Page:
Future of Jersey's only cinema secured until at least 2027 after Cineworld agrees new lease

The Jersey cinema has been a prominent feature of St Helier's waterfront since it opened in 2002. Credit: ITV Channel TV

The Channel Islands' only multiplex cinema is set to remain open until at least 2027 after Cineworld agreed to a new lease.

Under its new deal with the Jersey Development Company, the world's second-largest cinema chain will continue to rent the St Helier site until June 2032 - but with an option to pull out from 2027 if the multiplex cinema isn't making enough money from admissions.

It comes after the company suspended shares and filed for bankruptcy in the United States, allowing it to restructure its business - closing cinemas which weren't making money and renegotiating terms with landlords.

Jersey's Cineworld first opened its doors in December 2002 as part of St Helier's Waterfront Centre and has been popular with moviegoers over the years.

Cineworld opened in Jersey in 2002 Credit: ITV Channel TV

It was forced to close its doors during the Covid-19 pandemic but has struggled with empty seats since.

The cinema chain has seen a gradual increase in attendance since reopening last year, but earlier this year reported that recent admissions were lower than hoped as a 'limited film slate' failed to draw customers through its doors.

Prior to its closure, Cineworld employed around 30 staff at its 10-screen St Helier multiplex and saw 280,000 visits in 2019.

That dropped to just 180,000 visits in 2022, leading to the cinema falling behind on its rent.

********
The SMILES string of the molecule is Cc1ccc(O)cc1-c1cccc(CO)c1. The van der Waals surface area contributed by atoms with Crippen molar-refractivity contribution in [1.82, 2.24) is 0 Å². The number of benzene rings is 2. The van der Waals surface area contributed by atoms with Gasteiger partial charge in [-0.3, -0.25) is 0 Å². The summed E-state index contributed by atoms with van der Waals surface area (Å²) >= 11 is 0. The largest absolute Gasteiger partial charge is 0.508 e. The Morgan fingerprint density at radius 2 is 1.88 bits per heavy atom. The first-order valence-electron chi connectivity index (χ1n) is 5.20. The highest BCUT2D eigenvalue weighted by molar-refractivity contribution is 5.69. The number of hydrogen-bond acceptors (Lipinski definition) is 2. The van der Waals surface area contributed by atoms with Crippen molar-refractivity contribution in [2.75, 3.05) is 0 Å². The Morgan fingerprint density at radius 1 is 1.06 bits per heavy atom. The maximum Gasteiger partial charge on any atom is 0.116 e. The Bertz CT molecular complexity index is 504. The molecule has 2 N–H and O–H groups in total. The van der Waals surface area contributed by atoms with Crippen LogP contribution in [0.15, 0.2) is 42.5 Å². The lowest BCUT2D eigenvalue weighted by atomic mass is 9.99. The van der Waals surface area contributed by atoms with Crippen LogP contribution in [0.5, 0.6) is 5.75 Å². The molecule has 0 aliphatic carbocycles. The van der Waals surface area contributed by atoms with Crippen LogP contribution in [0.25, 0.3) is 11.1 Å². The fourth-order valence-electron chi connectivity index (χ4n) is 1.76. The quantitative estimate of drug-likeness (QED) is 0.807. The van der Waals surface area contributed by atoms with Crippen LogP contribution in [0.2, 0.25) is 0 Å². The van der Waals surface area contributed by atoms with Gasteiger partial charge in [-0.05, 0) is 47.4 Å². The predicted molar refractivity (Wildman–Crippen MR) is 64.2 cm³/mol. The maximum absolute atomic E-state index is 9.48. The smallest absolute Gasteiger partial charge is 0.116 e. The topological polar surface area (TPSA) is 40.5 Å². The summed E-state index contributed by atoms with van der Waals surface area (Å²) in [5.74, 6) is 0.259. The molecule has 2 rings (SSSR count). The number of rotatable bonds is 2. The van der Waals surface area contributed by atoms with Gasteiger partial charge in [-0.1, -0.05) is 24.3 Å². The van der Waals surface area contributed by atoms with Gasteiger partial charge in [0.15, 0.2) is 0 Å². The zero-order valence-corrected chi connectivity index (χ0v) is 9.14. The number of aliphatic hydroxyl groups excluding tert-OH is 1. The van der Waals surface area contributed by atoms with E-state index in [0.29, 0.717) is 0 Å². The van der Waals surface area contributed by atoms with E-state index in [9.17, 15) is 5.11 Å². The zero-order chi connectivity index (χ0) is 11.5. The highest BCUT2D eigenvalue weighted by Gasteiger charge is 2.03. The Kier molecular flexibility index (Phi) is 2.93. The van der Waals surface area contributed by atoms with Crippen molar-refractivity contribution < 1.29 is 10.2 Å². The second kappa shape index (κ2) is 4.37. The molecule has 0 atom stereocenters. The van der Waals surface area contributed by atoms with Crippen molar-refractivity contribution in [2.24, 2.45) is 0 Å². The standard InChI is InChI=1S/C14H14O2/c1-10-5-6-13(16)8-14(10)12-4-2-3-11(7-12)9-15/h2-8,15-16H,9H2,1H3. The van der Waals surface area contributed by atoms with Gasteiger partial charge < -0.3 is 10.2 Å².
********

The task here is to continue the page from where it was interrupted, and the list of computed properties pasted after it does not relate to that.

The JDC, which owns the Waterfront Centre, said it needed to be flexible in order to retain an operating cinema on the island.

It says it agreed to waive some of Cineworld's rent arrears in exchange for the cinema chain making a longer-term commitment to the island, extending its lease.

The future of the Waterfront Centre currently remains uncertain, as the JDC eventually plans to demolish the leisure complex as part of an extensive redevelopment of the southwest of St Helier.

Plans for a redevelopment of the south west of St Helier included a smaller 'arthouse cinema' Credit: Jersey Development Company

The JDC - which is entirely owned by Jersey's government - bought the leisure complex from its previous owner in 2018 for £17.3 million.

At the time of the purchase, the company said there wouldn't be any changes to the Waterfront's existing use until at least 2027 - as the existing sub-leases on the site run until then.

However, since then, once popular venues like The Bar and Pizza Hut have closed their doors - leaving much of the 3.6-acre site empty.

At the time the restructuring was announced, Cineworld's plans effectively wiped out shareholders in order to support the business's lenders and creditors.But it stressed the move would not impact the British operations for the holding company, with all 128 cinemas continuing to remain open as usual.

The JDC says it will work with Cineworld to ensure the Jersey cinema will remain open ahead of the site being redeveloped, but warned islanders must "use the facility more than they currently do to ensure their local cinema multiplex is not forced to close."

From June 2027, if Jersey's Cineworld is not making enough from ticket sales to remain commercially viable, the cinema chain will be able to pull out.

Kevin Frost, Cineworld's property director said: "We are grateful to the Jersey Development Company for working with us on the commercial terms to have found a way, together, to keep the local cinema multiplex open and trading for at least the next four years, and hopefully another five after that."

Lee Henry, the JDC's chief executive said: "We are pleased to have reached [an] agreement with Cineworld to retain the island’s cinema multiplex operation for the foreseeable future.

"The fact that the majority of objections to our future plans for the Waterfront referenced the closure of the cinema highlights the importance of the facility to islanders.

"It was incumbent upon us as a government-owned company to facilitate the island’s community and not simply maximise profit."

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